• Provision of health care economic information2
  • Off-label marketing
  • Presentation of risk information (draft guidance issued in 2009 with revised draft on the guidance calendar in 2016 but not 2017)

Freeze on Hiring for FDA and Other Executive Branch Agencies
In addition to the actions directly affecting the Agency’s regulatory actions, the new administration also instituted a hiring freeze for all executive branch agencies (which includes the FDA). The hiring freeze has a significant impact on the FDA specifically, as it has had several initiatives in place intended to increase the pace of hiring for the Agency. The Office of Generic Drugs alone is in the midst of bringing in 400 new reviewers to speed the approval of new, lower-cost generic drugs.

The hiring freeze has a significant impact on the FDA specifically, as it has had several initiatives in place intended to increase the pace of hiring for the Agency.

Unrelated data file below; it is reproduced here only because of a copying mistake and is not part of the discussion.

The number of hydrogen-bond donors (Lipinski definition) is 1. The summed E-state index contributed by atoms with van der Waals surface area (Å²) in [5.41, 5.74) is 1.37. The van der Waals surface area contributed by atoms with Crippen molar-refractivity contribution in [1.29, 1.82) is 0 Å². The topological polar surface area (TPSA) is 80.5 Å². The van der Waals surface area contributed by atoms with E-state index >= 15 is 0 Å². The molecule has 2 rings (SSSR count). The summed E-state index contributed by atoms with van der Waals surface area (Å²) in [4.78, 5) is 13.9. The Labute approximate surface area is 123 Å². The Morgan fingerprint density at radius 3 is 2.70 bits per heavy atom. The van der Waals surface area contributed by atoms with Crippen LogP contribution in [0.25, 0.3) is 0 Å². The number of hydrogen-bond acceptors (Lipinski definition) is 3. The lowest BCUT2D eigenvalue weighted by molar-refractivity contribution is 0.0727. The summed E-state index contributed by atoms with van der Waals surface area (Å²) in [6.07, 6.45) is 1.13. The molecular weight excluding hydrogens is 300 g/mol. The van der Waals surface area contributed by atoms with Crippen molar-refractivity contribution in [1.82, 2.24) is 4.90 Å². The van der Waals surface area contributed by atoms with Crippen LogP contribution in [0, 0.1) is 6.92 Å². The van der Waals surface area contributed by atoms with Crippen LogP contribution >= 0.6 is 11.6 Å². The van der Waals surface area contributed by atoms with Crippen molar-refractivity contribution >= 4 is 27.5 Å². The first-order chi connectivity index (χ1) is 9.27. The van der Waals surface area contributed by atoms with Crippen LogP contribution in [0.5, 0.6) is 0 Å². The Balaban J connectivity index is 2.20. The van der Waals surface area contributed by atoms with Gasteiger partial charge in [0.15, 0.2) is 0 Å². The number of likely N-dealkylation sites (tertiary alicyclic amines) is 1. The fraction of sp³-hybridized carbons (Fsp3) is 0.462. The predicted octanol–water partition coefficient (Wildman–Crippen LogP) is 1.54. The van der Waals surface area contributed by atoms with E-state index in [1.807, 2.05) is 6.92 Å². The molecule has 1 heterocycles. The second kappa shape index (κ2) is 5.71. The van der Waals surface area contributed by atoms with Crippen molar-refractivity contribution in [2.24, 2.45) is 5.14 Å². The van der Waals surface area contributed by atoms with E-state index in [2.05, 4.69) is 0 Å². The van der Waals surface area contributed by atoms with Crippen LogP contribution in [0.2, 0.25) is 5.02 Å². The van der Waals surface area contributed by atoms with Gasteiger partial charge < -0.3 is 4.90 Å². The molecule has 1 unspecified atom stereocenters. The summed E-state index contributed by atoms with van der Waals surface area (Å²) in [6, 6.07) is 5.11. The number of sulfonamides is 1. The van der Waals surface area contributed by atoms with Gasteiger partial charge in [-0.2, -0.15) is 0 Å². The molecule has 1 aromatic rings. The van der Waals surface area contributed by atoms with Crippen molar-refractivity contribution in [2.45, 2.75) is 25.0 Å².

The hiring freeze explicitly contains an exemption for the military, and for positions necessary for “national security or public safety.” The head of an agency is permitted to make the determination on a case by case basis that hiring meets those exemptions. It’s unclear whether all or at least some of the FDA’s hiring will meet the public safety exemption.

The FDA receives Congressional appropriations and collects user fees to fund much of its operations and positions. Industry has agreed to these fees precisely to ensure that the FDA is able to hire a sufficient number of qualified people to conduct timely reviews of drug applications, including new drug applications and changes to existing drug approvals. The hiring freeze applies equally to all positions, regardless of “the sources of their operational and programmatic funding.”

John Kamp of the Coalition for Healthcare Communication described the impact of the freeze as “especially troublesome” in a communication to membership, because there are currently hundreds of vacancies in the Center for Drug Evaluation and Research.